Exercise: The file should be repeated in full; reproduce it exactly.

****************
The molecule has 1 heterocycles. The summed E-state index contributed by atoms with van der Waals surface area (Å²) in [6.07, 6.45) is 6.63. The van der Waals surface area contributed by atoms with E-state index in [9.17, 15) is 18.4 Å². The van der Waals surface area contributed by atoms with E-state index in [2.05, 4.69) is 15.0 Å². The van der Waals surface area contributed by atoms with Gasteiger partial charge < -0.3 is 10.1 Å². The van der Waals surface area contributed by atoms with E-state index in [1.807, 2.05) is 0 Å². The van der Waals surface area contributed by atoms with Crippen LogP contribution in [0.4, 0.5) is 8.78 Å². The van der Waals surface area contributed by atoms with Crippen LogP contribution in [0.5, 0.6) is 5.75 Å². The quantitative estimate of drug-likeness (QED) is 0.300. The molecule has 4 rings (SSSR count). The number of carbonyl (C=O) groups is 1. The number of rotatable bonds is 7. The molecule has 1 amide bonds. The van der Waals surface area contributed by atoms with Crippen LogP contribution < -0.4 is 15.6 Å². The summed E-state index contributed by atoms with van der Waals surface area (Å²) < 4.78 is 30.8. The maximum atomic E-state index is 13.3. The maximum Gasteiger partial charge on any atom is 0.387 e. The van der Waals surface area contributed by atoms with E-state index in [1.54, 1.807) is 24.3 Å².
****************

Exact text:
The molecule has 1 heterocycles. The summed E-state index contributed by atoms with van der Waals surface area (Å²) in [6.07, 6.45) is 6.63. The van der Waals surface area contributed by atoms with E-state index in [9.17, 15) is 18.4 Å². The van der Waals surface area contributed by atoms with E-state index in [2.05, 4.69) is 15.0 Å². The van der Waals surface area contributed by atoms with Gasteiger partial charge < -0.3 is 10.1 Å². The van der Waals surface area contributed by atoms with E-state index in [1.807, 2.05) is 0 Å². The van der Waals surface area contributed by atoms with Crippen LogP contribution in [0.4, 0.5) is 8.78 Å². The van der Waals surface area contributed by atoms with Crippen LogP contribution in [0.5, 0.6) is 5.75 Å². The quantitative estimate of drug-likeness (QED) is 0.300. The molecule has 4 rings (SSSR count). The number of carbonyl (C=O) groups is 1. The number of rotatable bonds is 7. The molecule has 1 amide bonds. The van der Waals surface area contributed by atoms with Crippen LogP contribution < -0.4 is 15.6 Å². The summed E-state index contributed by atoms with van der Waals surface area (Å²) < 4.78 is 30.8. The maximum atomic E-state index is 13.3. The maximum Gasteiger partial charge on any atom is 0.387 e. The van der Waals surface area contributed by atoms with E-state index in [1.54, 1.807) is 24.3 Å².